Panelists want views of feminism to change
Writer Deborah Siegel and the other panelists of "WomenGirlsLadies" are looking to change the way people view feminism.
"There are many ideas about what feminism is and what feminists want," Siegel said. "Our vision is to have equal political, social and racial opportunities."
The intergenerational panel shared personal experiences and discussed issues important to each of them Monday in Warriner Hall's Plachta Auditorium.
Filmmaker Courtney Martin said she advocates authenticity in feminism and specifically for women voters.
Martin, a supporter of Democratic presidential hopeful Sen. Barack Obama, said women do not necessarily need to support women in politics solely because they are women.
"People should be authentic about who they vote for," she said.
Author Gloria Feldt talked about the importance of planning for the future and how children fit into women's lives. Feldt had a 30-year career with Voices for Planned Parenthood, including serving as president and CEO from 1996 to 2005.
Journalist Kristal Brent Zook said she is passionate about social justice, which she sees as an element of feminism. She highlighted aspects of feminism that sometimes are not seen as typical, such as environmentalism.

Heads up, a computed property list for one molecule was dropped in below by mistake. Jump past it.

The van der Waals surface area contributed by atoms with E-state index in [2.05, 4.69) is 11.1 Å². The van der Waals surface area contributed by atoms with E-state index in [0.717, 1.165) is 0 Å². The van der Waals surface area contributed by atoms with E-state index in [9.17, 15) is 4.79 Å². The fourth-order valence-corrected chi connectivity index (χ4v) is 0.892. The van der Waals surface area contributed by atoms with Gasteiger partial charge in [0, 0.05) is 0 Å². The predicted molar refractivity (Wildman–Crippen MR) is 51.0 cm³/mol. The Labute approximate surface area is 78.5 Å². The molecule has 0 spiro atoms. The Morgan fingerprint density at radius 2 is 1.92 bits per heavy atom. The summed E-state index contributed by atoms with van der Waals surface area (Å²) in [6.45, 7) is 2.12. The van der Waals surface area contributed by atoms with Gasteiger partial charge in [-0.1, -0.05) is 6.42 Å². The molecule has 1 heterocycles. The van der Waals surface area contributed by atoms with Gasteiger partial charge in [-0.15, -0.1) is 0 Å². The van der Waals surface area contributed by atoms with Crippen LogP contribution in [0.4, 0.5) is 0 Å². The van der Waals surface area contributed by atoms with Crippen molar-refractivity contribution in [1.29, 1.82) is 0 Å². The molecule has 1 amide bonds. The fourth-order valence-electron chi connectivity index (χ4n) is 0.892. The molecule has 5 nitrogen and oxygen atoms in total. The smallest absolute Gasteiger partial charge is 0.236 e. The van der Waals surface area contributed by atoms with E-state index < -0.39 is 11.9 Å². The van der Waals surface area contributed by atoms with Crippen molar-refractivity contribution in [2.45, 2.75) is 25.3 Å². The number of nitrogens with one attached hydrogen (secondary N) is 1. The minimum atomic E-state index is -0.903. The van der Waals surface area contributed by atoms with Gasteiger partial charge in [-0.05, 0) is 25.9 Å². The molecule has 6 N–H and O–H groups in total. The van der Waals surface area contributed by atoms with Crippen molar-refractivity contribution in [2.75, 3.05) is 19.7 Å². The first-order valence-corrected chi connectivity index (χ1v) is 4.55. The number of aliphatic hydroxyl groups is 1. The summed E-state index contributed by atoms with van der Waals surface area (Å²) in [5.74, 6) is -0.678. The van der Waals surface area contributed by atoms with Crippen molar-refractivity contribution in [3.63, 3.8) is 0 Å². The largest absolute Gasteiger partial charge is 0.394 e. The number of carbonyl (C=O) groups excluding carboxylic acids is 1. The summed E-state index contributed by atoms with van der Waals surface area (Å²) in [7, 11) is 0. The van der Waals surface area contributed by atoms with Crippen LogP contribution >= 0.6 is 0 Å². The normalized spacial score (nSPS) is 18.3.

The panelists discussed a wide range of issues from politics to celebrities. Zook addressed the issue of balancing different passions.
"You don't have to read everything, you don't have to be involved in everything," she said. "Just find a passion and go with it - follow your heart."
The forum also touched on the issues of abortion and the stereotypical view of feminists being pro-choice. Feldt said abortion is based in women's rights and that reproductive health care encompasses more than just abortions.
"Media love hot-button issues, and it's easier for media to focus on," Martin said.
Feldt also addressed a question from the audience regarding the closing of Voices for Planned Parenthood in Mount Pleasant. She said the consequences will decrease the number of people who will have access to medical help and birth control.
Zook said feminism also is beneficial to men who are becoming increasingly engaged fathers.
Attendees enjoyed the new ideas from the panelists.
"It gave perspectives on feminism and (how it) is not all about sexuality," said Bay City freshman Toni Dicksen.